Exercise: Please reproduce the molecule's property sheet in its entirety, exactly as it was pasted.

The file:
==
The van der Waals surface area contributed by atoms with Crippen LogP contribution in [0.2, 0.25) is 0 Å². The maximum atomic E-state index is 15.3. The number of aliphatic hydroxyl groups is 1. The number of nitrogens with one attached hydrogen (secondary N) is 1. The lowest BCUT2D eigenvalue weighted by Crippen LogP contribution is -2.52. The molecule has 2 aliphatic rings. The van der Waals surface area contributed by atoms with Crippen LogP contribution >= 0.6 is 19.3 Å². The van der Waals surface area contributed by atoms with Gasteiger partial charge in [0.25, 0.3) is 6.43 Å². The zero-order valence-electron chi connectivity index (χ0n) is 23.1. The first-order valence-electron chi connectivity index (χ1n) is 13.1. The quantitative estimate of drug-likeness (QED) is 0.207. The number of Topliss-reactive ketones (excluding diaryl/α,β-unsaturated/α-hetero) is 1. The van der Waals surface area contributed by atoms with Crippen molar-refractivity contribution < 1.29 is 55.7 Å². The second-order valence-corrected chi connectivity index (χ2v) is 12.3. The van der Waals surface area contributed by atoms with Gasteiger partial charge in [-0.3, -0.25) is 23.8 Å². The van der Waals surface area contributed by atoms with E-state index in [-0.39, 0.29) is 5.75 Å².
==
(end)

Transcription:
The van der Waals surface area contributed by atoms with Crippen LogP contribution in [0.2, 0.25) is 0 Å². The maximum atomic E-state index is 15.3. The number of aliphatic hydroxyl groups is 1. The number of nitrogens with one attached hydrogen (secondary N) is 1. The lowest BCUT2D eigenvalue weighted by Crippen LogP contribution is -2.52. The molecule has 2 aliphatic rings. The van der Waals surface area contributed by atoms with Crippen LogP contribution >= 0.6 is 19.3 Å². The van der Waals surface area contributed by atoms with Gasteiger partial charge in [0.25, 0.3) is 6.43 Å². The zero-order valence-electron chi connectivity index (χ0n) is 23.1. The first-order valence-electron chi connectivity index (χ1n) is 13.1. The quantitative estimate of drug-likeness (QED) is 0.207. The number of Topliss-reactive ketones (excluding diaryl/α,β-unsaturated/α-hetero) is 1. The van der Waals surface area contributed by atoms with Crippen molar-refractivity contribution < 1.29 is 55.7 Å². The second-order valence-corrected chi connectivity index (χ2v) is 12.3. The van der Waals surface area contributed by atoms with Gasteiger partial charge in [-0.3, -0.25) is 23.8 Å². The van der Waals surface area contributed by atoms with E-state index in [-0.39, 0.29) is 5.75 Å².